When asked about how Chop Suey is looking to seize this opportunity and further help the scene thrive, she admits that it isn’t as hard now as it once was, “I think there’s just really good bands, really good talent coming out… and people seem real open-minded, you know, and I haven’t always seen that.  I feel like people are super open-minded to try on new things, like, ‘Yeah, maybe that’ll work,’ instead of being real snobby, like, ‘I only play with these bands, and I only play at these venues…’ it seems like people are more willing to give it a shot.”  This has made it easier to take risks, giving more bands a chance, with the minimal requirement that they simply rock.  And her enthusiasm for the future of the rock scene in Seattle is infectious.  It’s the kind of cheerleading that has been rampant amongst fans, musicians, bloggers, and all those involved over just the last few years.
Though she also admits that they have to keep a few of the regular DJ nights they have been hosting for years to help pay the bills on otherwise slow nights, Jodi is justifiably excited about Chop Suey’s expanding rock line-up over just the next few months.  With bands like Agalloch, Acid Mothers’ Temple, Bleached, Lord Dying, and The Kids, it’s an eclectic mix, to be sure, but it’s a solid one.  She smiles and exclaims in her continually jovial exuberance, “But on top of this, I’m doing the ‘Mo-Wave festival (see below) .  We just added Blackie, which is a Blondie cover band, but they’re all brunettes!”
“It’s so exciting – I might get to go to Japan some day!” 
At some point, Chop Suey General Manager, Hisato Kawaminami, had entered the room with a smile and sat down at his desk to finish up some work before the show.  Jodi asks me if I’m aware of the history of the venue, and they both proceed to relate the story of Koichi Tanaka, and his company, K’s Dream’s, purchase of a flailing Chop Suey in 2008.  Hisato had moved from Japan to Seattle to study English and helped Koichi find the location and start the business. The first few years were predictably difficult, as Hisato learned the business and the reputation of the club had to be built-up nearly from scratch.  As a die-hard rock fan, he is openly relieved to have Jodi around, “She’s making it happen!  Finally!  I feel like, finally, having Jodi on board, it’s going to change.”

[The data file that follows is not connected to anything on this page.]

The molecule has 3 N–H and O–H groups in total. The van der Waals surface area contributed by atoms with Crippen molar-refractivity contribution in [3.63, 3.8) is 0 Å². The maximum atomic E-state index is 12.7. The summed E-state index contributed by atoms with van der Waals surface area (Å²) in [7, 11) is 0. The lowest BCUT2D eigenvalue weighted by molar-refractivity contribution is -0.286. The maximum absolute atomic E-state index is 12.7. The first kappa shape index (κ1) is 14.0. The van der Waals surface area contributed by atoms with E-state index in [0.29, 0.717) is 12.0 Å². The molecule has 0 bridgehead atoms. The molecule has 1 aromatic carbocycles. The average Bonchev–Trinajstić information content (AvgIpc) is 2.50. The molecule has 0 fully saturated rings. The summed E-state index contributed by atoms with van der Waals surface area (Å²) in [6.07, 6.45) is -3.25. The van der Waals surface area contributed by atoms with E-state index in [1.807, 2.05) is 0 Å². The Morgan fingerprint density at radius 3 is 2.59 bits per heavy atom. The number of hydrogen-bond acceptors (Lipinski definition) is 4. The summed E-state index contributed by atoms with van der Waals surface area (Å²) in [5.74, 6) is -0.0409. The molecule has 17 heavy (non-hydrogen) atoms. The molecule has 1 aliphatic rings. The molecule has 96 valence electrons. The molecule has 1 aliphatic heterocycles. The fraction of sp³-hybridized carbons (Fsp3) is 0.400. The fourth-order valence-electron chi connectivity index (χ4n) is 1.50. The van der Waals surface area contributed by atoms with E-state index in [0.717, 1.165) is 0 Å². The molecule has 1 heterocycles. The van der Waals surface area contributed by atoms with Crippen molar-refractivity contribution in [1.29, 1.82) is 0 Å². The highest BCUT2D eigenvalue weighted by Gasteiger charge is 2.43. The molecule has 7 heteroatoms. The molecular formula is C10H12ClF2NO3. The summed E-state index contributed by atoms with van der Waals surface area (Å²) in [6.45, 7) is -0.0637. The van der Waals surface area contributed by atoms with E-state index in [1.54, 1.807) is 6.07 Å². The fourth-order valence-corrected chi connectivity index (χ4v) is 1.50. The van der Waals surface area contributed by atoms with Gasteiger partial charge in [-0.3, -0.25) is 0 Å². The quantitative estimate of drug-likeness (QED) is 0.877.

One of the goals for Koichi, when he originally purchased Chop Suey, was to use it to help provide a sort of bridge between Seattle and Japan.  He envisioned sending Seattle rock bands to tour Japan and have a nice Seattle home base for Japanese rock bands starting their U.S. tours.  It is a practice still in place today—Ex-Girlfriends are making their way through the Land of the Rising Sun as of this writing—and has given a number of bands a rare opportunity to see both sides of the Pacific.  This is especially true now that indiscriminate interest in just any old Seattle band (which existed in Japan for some time after the early-‘90s put us on the map) has waned.  There aren’t as many opportunities for smaller U.S. bands to pay off an expensive Japanese tour without assistance, and in many cases, there are roadblocks, as Hisato explains, “Some companies do some shady business, like, ‘Hey, I can book you guys, but you gotta pay…$1500 per person…’  But, we’re trying to eliminate those kind of shady businesses, and send good bands from Seattle to Japan.”  Jodi, especially, is excited about the prospect of traveling at some point during her tenure with the club, “I’ll find some reason [to go]!  Tour manage for a band or something!”
“We want to book shows that everybody wants.”
A low rumble comes down the hall towards the back office where we have been chatting, letting us know that the first band had started to play.  Jodi and Hisato, both smiling, look eager to catch them, and it becomes very apparent why the Chop Suey has been feeling so welcoming and comfortable over the last six months: it’s these guys.  I felt it, and it is why I wanted to talk to Jodi in the first place.  I get it now.  It is these guys, and their whole team.
As I pack up to head up to the bar to grab a tall-boy and check out Haunted Horses, Jodi stands to follow me out and says, “More than anything... I feel like we’re just trying to kinda create a buzz again about the place… and just trying to figure out how to get people back, and excited, and it generally feels like people are right now.” Hisato spins his chair toward me with a grin on his face and launches himself up to exit with us out into the pulsating noise, “Yeah, we are moving forward.  I’m super excited!”
Visit Chop Suey at:
'Mo-Wave begins Friday, April 12th!
Check out what the Stranger says HERE!
Buy tickets HERE!
Day 1:
Hosted By Queen Mookie
DJ's Bmorefree & Amateur Youth
Shearing Pinx (Van. BC)
Glitterbang (SEA)
Addiquit (SD)
My Parade (SEA)
Day 2:
Hosted By Ade
DJ Mister. Sister & KKost
Team Dresch(PDX)
Big Dipper (CHI)
Magic Mouth (PDX)
Night Cadet (SEA)
Erik Blood (SEA)
WishBeard (SEA)
Eighteen Individual Eyes (SEA)
WildRose Stage

Betsy Olson (SEA)
TenderFoot (SEA)
Butcher (SEA/PDX)
Blind Photographers (SEA)
Jordan 'O Jordan (SEA)
Day 3:
Hosted By Robbie Turner
Blackie A Tribute To Blondie (SEA/NYC)
Double Duchess (SF)
Dynasty Handbag (NYC)
The Redwood Plan (SEA)
PonyTime (SEA)
DickBinge (OLY)
Ade (SEA)